On 6th of February in Prague, the autonomous social center Klinika was attacked by Nazis after solidarity demonstration against Fortress Europe.
Whether you agree with Klinika's politics or not, with migration or not, there is no justification – nor can there be – for the same type of terrorist attack that these fascists and their nationalist brethren portend to be against.
By a member of autonomous social center Klinika collective
On 6th of February following a day of protests in Prague both for and against migration in Europe, the autonomous social center Klinika came under attack last night. During the day’s demonstrations, a legal, permitted march against “fortress Europe,” organized in cooperation with Klinika's collective, came under attack by more than twenty fascists and neo-Nazis. They came from behind the march, attempting to cut it in half as it turned a corner. As the peaceful protestors in the march turned to protect themselves from the fascists, an overwhelmed group of police offers intervened and stood between the two groups. The neo-Nazis began throwing whatever they could find at the marchers, including rocks, sticks, and small explosive devices. The marchers defended themselves by returning the projectiles; eventually the much larger numbers of the marchers intimidated the attackers into retreat and they turned and ran away.
This group of fascists had been antagonizing people throughout Prague earlier in the day. I personally saw the same group earlier on public transport as I went to the rally. They were very aggressive with riders, including accosting one young woman as they tried to get her to come with them. She quickly left the train, visibly shaken, at which point one of them – previously speaking Czech – claimed she was a good “Deutsches mensch.” I got off at the same stop as them and we went different ways, I walked toward the beginning of the march, they went in a direction that would put them exactly in the position where they attacked the march.
Upon completion of the march – which included continuous antagonism from nationalist elements and a few more radical characters – people made their way back to Klinika at differing speeds? When I arrived, there was a small group of people that had just learned that the Nazis were coming to attack Klinika. We prepared as best we could, but quickly came under attack. As they attacked, we pepper sprayed them--which kept them outside long enough for us to lock and barricade the door. At this point they started throwing rocks at the windows, shattering the old medical clinic’s windows with ease. As we attempted to barricade the windows, glass and debris flew everywhere. One member of the Klinika collective was hit, creating a gash on his forehead. The rocks were followed by the Nazis throwing in a lit flare that sent sparks and flames all over, but the flare got caught in the shards of the multi-paned glass still jaggedly protruding from the window. We quickly put this out as the rocks stopped flying.
At this point, things calmed down for a few seconds as people throughout the building checked on each other. However, the calm quickly ended as one collective member yelled “Fire!” Several of us ran into the hallway the smoke was coming from and found thick smoke throughout the entire atrium--the entire downstairs cafe area was full of smoke, with flames leaping from the window at the entrance. The Nazis had apparently broken the windows downstairs in the same fashion as upstairs and thrown another incendiary devise in, which lit the drapes on fire. We were still able to put it out without much permanent damage to anything but the windows and furniture.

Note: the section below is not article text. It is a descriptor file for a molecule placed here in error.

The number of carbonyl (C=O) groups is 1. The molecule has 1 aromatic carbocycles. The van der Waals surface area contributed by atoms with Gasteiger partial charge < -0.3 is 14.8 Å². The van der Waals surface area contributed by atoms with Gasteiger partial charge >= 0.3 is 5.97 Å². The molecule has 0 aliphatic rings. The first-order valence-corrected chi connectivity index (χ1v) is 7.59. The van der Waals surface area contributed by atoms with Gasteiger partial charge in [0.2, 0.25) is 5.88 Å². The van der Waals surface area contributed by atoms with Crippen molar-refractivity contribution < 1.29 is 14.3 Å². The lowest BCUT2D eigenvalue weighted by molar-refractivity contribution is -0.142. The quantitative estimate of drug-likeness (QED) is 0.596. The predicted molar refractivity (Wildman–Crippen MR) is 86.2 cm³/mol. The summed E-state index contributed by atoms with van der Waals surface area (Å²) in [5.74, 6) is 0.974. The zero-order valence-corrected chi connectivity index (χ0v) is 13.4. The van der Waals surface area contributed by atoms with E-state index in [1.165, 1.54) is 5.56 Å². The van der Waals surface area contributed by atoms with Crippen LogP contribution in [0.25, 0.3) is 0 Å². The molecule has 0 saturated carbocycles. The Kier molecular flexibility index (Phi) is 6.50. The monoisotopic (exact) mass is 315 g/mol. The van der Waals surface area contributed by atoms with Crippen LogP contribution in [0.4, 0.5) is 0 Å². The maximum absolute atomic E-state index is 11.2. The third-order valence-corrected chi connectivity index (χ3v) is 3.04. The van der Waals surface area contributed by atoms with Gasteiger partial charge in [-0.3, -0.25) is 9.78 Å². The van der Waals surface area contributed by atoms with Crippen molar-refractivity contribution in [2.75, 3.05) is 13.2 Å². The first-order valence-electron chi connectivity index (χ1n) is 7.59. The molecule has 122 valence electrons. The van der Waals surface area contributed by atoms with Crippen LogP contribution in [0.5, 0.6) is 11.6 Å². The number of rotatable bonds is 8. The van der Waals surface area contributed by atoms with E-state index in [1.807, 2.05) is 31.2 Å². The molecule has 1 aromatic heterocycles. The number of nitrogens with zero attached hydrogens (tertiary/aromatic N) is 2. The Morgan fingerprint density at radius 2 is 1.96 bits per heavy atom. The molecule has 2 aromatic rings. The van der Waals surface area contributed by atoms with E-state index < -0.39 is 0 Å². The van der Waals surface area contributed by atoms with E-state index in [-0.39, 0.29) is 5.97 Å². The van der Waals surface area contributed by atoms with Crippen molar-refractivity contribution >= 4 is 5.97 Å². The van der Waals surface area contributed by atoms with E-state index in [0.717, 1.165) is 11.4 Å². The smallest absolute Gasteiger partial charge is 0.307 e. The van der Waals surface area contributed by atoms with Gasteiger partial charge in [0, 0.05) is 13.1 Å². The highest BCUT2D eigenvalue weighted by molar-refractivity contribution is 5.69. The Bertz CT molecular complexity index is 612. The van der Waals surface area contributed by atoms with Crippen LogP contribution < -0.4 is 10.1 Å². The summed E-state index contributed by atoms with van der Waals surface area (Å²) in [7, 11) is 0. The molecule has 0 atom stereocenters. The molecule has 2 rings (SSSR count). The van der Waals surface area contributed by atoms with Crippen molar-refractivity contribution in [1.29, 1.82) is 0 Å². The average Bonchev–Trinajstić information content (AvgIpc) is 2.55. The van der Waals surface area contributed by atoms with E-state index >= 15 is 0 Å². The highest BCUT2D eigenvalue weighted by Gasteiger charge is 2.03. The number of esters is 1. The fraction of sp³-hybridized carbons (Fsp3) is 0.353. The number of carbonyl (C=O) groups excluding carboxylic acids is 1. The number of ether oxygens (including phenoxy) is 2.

This was a brazen and coordinated attack on an autonomous social and community center in the heart of Prague that offers a free non-commoditized space for people of all ages and persuasions to take free language lessons, have a quiet beer, take their kids to nursery school, attend free lectures, and even attend meditation classes. However, the center has also been a hub for aid and relief for migrants, and therefore a target within the migrant crisis gripping all of Europe. The center acted as a staging area for relief goods going east and south for newly arriving refugees from the war-torn areas of the Middle East and Central Asia. Given the day’s protest event against migration in Europe and the escalating anti-Muslim rhetoric and political climate it foments, Klinika’s aid to migrants could easily be said to be the rationale for the attack – if there ever could be a rationale for such an irrational act of violence, or, better put, terrorism. For this was, by definition, an act of terrorism. This group of fascists attacked an innocent group of people providing a safe space for the community and aid for those in need.
Whether you agree with Klinika's politics or not, with migration or not, there is no justification – nor can there be – for the same type of terrorist attack that these fascists and their nationalist brethren portend to be against. If you hate Muslim people because .000001% are engaged in radical politics and use violence in an attempt to get their way, then how is anyone to condone the same thing within our own midst? Again, whether you agree with Klinika's politics or not, if this is a democracy in which everyone is entitled to their political beliefs, then you have to respect Klinika's political efforts and condemn this brazen act of violence against peaceful protestors and an autonomous community center simply trying to help people. Klinika exists in peace, and now – as 400 plus people have come to show solidarity today – Klinika survives and excels in defiance of violence and terrorism.